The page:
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Polish citizenship guide


Rental of dwelling premises

Important information
See a template of tenancy agreement

Poland has a developed market of renting flats. The advertisements of renting apartments available in the press and on the Internet are published either by the owners of apartments, or by the real estate agencies that act as agents in arranging the rental of apartments. In the latter case, the person who wants to rent an apartment has to reckon with the need to pay a commission to the agency, usually in an amount equal to one-month rent for the use of the dwelling. It should be noted that, despite having to pay such commission, the agency does not act in the interests of the person wishing to rent an apartment, but in the interest of the owner, who ordered the agency to find tenants.

It is true that tenancy agreement does not need to be made in writing (unless the contract is concluded for a longer period than one year), yet in practice, contracts are concluded in this very form, i.e., in writing (see a template of tenancy agreement). Under the tenancy contract, the party that provides the dwelling is called the landlord (this is usually the owner of the dwelling) and the party that will use the apartment – is called the tenant.

At the conclusion of the tenancy agreement, the owner of the dwelling (landlord) may require a security deposit from the tenant. This is a certain amount of money (usually the equivalent of a monthly rental payment) retained by the owner to secure future debts of the owner under the rental of the premises. The owner is obliged to refund the deposit within a month after the tenant has vacated the apartment and he may deduct from this amount outstanding fees for an apartment or the cost of repairs (if the apartment is in a worse condition than when the agreement was concluded). The tenancy agreement must specify the amount of fees for using the apartment (the so-called rent) and other payments to be borne by the tenant (for electricity, gas, water, garbage disposal, cable TV, telephone, internet, etc.) and it should also indicate the dates when these payment are due.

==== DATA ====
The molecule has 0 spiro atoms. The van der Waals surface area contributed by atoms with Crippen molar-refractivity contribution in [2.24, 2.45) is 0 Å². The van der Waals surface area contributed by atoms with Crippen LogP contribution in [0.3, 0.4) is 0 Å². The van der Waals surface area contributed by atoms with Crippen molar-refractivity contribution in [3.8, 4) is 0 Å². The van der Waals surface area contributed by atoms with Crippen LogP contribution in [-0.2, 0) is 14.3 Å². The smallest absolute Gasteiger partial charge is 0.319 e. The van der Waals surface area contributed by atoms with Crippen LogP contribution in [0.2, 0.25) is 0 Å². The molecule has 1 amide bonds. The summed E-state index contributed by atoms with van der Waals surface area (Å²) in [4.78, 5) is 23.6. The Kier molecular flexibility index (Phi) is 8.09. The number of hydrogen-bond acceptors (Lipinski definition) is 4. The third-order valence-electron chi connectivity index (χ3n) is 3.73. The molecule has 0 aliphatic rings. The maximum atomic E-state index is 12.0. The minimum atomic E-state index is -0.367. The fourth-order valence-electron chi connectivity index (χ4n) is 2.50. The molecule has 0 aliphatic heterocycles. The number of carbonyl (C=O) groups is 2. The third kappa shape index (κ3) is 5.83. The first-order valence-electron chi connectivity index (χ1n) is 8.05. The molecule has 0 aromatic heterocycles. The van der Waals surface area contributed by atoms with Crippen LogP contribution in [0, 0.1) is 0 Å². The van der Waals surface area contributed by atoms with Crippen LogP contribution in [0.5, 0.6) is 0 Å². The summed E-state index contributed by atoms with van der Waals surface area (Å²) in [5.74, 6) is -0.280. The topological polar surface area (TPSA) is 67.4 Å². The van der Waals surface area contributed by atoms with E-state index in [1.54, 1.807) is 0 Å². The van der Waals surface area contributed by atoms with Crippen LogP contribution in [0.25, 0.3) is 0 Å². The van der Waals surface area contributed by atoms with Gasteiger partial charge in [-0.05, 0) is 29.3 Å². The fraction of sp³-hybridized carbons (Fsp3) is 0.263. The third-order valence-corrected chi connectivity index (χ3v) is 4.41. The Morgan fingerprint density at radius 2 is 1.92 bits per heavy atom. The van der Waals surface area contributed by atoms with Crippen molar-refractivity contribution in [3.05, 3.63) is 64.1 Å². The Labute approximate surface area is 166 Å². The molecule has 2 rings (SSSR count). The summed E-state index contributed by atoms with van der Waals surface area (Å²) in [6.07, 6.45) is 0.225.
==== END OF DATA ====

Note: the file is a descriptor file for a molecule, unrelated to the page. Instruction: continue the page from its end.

It is advisable that before the tenant moves into the apartment, the parties should draw up a protocol describing the conditions of the dwelling (walls, windows, doors) and the equipment which can be found there (e.g. washing machine, cooker, refrigerator), furniture, etc. This protocol will serve to establish the degree of wear and tear of the apartment when the tenant moves out.

During the tenancy, the tenant is responsible for the condition of the dwelling, on the other hand, the owner (landlord) is responsible for the condition of the building outside the premises and for the condition of the installations in the walls. The tenant has the obligation to repair, in particular: the floors, walls, windows, doors, furniture, stoves, ovens, taps, sockets, etc. On the other hand, the owner is required in particular to take care to maintain cleanliness and order in the common parts of the building (staircases, corridors, gates) and to repair water supply systems, gas, sewerage, central heating, electric systems, a community aerial. The owner is also required to replace the stove, window frames, door frames, floors, and plaster, if it is not possible to repair them.